For twenty days in July 1969 Map of Broken Glass (Atlantis) occupied a beach in Loveladies along the New Jersey coast. It’s there on the map Smithson draws with Wheeler, right next to the “unlocatable island” that annotates the pole at the center of the page, just ten degrees above the zero-degree line that Smithson has labelled “horizon.” The Loveladies project steers us back to his drawing for Map of Broken Clear Glass that locates itself in the center of Atlantis (as it was mapped by Lewis Spence), quantifies tons of broken glass, and outlines how the hypothetical project would be assembled. With these precedents, Smithson summarized for Wheeler both the map he was drawing and the project he was planning for Miami Islet: “You have a string of hypothetical islands that finally find their result in an actual island.”6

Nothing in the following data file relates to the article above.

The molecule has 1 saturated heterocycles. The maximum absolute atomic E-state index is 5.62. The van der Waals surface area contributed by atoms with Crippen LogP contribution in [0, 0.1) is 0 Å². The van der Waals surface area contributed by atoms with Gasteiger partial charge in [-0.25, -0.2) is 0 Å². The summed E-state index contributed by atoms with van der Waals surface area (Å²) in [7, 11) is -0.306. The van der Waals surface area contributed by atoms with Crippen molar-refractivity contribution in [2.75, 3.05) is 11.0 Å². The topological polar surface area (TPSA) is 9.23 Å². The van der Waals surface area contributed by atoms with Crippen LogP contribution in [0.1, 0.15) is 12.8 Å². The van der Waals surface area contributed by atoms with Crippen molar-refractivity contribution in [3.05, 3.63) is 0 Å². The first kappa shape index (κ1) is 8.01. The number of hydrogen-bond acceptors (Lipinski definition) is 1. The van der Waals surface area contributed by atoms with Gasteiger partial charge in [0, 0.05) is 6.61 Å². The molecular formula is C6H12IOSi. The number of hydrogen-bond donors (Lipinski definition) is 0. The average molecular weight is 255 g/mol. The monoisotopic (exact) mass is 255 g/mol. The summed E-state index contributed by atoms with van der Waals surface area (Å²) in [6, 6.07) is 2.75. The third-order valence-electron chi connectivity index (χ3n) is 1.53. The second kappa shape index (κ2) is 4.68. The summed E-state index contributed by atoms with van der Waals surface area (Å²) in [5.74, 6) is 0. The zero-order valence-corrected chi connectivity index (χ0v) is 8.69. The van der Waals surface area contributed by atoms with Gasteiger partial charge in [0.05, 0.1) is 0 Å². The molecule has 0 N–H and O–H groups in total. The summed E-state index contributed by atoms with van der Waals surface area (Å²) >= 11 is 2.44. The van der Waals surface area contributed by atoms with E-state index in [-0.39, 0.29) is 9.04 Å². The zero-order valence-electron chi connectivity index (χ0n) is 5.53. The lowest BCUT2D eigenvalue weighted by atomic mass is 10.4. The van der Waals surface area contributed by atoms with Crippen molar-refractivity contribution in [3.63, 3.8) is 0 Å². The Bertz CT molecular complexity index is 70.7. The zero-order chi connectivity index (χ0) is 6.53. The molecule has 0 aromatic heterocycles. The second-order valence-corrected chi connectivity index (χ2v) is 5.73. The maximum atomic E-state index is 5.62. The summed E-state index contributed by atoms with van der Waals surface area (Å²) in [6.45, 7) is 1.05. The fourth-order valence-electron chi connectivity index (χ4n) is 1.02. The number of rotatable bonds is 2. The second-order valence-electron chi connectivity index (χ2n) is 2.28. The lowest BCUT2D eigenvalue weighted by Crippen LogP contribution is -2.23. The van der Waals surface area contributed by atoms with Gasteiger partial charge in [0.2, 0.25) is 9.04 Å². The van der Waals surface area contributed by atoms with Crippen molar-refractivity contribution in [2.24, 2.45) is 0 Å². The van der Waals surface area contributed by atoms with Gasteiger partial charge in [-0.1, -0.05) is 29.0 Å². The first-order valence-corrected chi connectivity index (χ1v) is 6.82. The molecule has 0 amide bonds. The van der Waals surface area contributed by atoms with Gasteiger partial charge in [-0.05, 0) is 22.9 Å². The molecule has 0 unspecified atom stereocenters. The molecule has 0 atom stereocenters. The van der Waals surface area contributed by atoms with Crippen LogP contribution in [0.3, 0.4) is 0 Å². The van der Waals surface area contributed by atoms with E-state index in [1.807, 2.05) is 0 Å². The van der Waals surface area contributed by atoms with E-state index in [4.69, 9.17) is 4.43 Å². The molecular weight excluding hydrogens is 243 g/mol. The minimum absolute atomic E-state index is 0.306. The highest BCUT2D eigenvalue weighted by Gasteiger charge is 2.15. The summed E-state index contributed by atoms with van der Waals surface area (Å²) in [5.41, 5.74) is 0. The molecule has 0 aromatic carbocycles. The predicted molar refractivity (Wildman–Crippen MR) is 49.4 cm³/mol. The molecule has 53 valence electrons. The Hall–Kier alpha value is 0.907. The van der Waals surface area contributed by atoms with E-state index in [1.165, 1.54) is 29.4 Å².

The “actual island” required actual land. In December 1969, Smithson alluded to the emergent project during an interview in Rome: “I’m very interested right now only in land for the work to be on, in other words the work of art needs actual land. When I go back to the United States, I have planned to cover a whole island with broken glass.”7 The previous month, with the help of art dealer Douglas Christmas, Smithson had scouted for “a small island with an area no larger than a quarter of a small block” and with the following attributes: “wind swept, preferably flatish and barren, in short an island that would have no commercial value.”8 Tiny and isolated, Miami Islet met the criteria Smithson sought. It was an “allusive” and “ungraspable” place.9 It was also dangerous and prone to accident. At seven in the morning of January 25 in 1900, the collier steamship Miami ran aground here. Smithson would have seen traces of its wreckage, even though he might not have known the ship had circumnavigated the coastal edges of his other work along Florida’s peninsula and Manhattan’s island.10